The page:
Our technologies are not going to rob us (or relieve us) of our humanity. Our technologies are part of what makes us human, and are the clear expression of our uniquely human minds. They both manifest and enable human culture; we co-evolve with them, and have done so for hundreds of thousands of years. The technologies of the future will make us neither inhuman nor posthuman, no matter how much they change our sense of place and identity.
The Rejectionist and Posthumanist arguments are dangerous because they aren’t just dueling abstractions. They have increasing cultural weight, and are becoming more pervasive than ever. And while they superficially take opposite views on technology and change, they both lead to the same result: they tell us to give up.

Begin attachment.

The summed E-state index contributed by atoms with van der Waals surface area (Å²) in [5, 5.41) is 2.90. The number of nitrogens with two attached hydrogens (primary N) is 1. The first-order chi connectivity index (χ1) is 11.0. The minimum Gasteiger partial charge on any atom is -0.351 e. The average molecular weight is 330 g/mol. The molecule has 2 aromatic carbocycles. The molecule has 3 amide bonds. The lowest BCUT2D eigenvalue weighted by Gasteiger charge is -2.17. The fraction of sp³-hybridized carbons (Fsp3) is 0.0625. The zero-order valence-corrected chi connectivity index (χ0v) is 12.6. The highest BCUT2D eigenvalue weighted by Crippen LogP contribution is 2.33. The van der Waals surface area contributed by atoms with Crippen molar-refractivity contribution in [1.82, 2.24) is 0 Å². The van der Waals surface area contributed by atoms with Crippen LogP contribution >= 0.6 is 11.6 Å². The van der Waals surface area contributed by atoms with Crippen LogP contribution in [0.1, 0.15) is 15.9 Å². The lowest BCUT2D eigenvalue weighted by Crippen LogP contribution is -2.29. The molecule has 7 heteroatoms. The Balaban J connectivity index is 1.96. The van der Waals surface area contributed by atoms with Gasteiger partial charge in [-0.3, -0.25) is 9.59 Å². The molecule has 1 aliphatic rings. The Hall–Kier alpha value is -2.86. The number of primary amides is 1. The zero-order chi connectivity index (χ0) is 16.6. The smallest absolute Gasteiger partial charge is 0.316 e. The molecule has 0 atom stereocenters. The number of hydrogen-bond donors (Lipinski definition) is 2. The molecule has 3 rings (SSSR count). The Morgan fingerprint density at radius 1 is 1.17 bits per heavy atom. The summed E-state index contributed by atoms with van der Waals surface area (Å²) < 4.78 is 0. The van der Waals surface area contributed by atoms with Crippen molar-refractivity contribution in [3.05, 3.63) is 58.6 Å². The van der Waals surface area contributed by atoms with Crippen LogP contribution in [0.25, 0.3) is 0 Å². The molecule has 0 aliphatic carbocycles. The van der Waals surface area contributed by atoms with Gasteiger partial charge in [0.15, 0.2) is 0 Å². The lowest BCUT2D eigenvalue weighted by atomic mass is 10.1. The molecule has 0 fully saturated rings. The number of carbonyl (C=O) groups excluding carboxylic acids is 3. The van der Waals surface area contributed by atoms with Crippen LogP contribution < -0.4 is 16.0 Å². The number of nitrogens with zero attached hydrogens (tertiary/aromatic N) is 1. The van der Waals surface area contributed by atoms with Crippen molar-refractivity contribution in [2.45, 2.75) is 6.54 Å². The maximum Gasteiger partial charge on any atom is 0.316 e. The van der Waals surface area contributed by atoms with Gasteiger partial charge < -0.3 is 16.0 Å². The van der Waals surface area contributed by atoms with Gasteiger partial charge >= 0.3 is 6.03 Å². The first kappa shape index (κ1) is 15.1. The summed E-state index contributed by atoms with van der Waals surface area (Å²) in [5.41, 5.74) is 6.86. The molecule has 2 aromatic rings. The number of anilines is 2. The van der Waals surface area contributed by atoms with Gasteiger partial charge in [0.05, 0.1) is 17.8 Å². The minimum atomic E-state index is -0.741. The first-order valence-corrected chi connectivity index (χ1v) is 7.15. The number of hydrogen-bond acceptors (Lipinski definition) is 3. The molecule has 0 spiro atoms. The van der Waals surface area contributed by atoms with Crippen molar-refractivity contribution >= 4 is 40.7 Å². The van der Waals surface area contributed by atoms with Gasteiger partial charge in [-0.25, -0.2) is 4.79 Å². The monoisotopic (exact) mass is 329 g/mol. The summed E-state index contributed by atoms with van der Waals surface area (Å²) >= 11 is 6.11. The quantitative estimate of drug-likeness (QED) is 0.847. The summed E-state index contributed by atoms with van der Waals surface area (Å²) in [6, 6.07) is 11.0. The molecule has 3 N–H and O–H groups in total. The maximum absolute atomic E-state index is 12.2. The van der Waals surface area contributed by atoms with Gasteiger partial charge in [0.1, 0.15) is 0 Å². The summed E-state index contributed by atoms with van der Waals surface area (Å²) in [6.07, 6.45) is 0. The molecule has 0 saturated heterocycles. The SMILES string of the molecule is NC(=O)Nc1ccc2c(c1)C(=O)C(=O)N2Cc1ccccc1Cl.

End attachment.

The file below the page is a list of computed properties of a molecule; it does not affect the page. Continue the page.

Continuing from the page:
Technology is part of who we are. What both critics and cheerleaders of technological evolution miss is something both subtle and important: our technologies will, as they always have, make us who we are—make us human. The definition of Human is no more fixed by our ancestors’ first use of tools, than it is by using a mouse to control a computer. What it means to be Human is flexible, and we change it every day by changing our technology. And it is this, more than the demands for abandonment or the invocations of a secular nirvana, that will give us enormous challenges in the years to come.